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Kally

I caught a- squirrel once...
 
 
Barked: Wed Sep 12, '12 4:12pm PST 
When I look at Kally and the chart, I would say she's a 7 - not that that is a big difference from the 8 they said wink

No, I have no idea how much was in their bowl - I also don't know how much she would eat vs. how much our other dog would eat! I have a feeling this transition is going to be more difficult for me than them wink But I think it is the best move at this point. I really, really appreciate all of your help!
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Radley

Im a lean, mean,- cuddling machine
 
 
Barked: Wed Sep 12, '12 4:28pm PST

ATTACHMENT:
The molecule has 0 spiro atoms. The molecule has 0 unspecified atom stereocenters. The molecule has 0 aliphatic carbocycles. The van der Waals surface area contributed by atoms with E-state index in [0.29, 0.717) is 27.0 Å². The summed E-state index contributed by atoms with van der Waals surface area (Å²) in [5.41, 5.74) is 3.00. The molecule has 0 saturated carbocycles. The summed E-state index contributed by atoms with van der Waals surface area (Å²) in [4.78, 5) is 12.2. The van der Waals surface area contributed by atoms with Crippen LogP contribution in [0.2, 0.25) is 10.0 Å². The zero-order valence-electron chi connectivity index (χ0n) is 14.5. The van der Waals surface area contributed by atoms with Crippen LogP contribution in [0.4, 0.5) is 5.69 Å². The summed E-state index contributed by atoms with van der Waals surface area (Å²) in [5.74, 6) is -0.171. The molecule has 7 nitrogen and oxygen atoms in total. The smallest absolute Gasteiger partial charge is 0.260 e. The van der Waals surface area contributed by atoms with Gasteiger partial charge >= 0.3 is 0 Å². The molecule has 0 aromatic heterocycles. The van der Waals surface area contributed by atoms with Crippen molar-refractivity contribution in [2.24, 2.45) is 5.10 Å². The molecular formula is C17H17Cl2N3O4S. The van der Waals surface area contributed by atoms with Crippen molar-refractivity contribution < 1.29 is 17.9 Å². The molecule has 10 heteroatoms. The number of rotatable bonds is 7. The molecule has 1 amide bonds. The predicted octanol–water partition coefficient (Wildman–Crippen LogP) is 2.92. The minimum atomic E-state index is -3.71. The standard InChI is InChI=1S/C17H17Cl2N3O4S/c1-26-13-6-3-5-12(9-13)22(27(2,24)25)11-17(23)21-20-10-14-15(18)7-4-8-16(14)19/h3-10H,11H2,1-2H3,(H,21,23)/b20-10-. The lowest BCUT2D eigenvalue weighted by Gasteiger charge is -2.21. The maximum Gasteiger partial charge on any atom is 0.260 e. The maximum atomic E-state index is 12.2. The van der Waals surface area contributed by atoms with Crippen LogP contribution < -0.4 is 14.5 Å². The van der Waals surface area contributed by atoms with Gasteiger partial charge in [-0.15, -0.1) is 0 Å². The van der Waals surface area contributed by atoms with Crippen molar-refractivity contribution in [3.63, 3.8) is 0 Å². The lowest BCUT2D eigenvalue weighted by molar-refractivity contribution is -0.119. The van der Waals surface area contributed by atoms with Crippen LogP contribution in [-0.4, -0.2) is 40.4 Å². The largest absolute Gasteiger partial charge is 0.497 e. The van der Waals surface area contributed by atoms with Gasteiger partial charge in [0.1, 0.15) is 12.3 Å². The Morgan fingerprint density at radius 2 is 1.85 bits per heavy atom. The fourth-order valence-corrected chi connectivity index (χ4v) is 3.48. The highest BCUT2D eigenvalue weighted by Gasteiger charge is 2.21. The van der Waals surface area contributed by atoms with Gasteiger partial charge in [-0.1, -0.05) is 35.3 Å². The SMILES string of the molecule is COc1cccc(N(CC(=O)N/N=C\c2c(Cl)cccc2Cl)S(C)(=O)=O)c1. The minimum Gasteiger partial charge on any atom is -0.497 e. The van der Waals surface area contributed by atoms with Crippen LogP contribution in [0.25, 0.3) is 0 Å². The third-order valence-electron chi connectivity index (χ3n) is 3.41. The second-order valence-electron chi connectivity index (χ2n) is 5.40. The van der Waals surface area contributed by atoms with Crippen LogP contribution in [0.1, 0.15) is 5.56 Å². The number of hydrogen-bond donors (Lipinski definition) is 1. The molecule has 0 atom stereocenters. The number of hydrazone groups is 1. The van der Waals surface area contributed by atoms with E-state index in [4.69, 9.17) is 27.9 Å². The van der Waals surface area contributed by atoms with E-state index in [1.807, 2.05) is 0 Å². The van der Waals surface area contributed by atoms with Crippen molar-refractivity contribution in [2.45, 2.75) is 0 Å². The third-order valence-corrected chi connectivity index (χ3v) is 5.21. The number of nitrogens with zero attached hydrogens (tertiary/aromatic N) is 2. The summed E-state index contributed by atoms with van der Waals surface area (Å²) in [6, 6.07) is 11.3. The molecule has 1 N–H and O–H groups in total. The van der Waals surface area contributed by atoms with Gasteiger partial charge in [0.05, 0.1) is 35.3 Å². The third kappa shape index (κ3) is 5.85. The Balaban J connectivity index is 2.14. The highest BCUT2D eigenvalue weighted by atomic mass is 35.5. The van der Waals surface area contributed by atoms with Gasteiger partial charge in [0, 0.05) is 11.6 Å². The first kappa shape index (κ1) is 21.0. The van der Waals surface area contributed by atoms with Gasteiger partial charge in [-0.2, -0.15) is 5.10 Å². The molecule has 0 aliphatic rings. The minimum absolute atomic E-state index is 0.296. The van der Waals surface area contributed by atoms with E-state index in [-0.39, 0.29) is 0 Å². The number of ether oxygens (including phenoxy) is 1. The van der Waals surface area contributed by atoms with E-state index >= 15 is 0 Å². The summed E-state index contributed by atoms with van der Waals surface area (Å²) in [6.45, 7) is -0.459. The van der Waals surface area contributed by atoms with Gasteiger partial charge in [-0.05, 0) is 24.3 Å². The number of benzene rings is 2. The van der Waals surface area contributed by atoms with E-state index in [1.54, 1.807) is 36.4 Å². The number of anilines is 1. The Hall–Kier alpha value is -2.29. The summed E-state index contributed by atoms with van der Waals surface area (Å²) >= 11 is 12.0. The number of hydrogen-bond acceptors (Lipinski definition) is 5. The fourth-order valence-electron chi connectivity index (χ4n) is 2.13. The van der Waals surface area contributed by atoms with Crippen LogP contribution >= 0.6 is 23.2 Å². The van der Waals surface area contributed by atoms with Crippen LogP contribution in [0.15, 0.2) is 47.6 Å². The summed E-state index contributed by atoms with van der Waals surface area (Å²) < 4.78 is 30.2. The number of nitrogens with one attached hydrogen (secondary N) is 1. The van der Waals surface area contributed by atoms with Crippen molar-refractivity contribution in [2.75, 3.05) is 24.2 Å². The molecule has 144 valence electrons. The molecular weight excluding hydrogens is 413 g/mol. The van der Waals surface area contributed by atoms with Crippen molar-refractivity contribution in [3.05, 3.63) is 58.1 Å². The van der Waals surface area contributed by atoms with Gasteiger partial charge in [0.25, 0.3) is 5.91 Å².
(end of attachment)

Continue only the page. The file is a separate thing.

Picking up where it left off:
Not sure how much your other dog weighs, but just for comparison. My 10 pounders eat 1/4 to 3/8 cup twice a day. My Beagle(20 ish pounds) eats a little less then 1/2 cup twice a day. My 28 pounder eats a little over a cup a day. Every dog is different and has a different metabolism. I would suggest picking an amount, buying a measured feeding cup, and see if she gains or loses, if she gains, start slowly cutting back. Then once shes reached a weight you feel is good try to feed a maintenance amount. That amount may change daily as some days she may be more active or less active. I've found that my smaller dogs have the most variance in the amount they eat. Some days they only eat 1/4 cup and maintain weight, other days I feed them that much and they start losing so I bump it up a bit.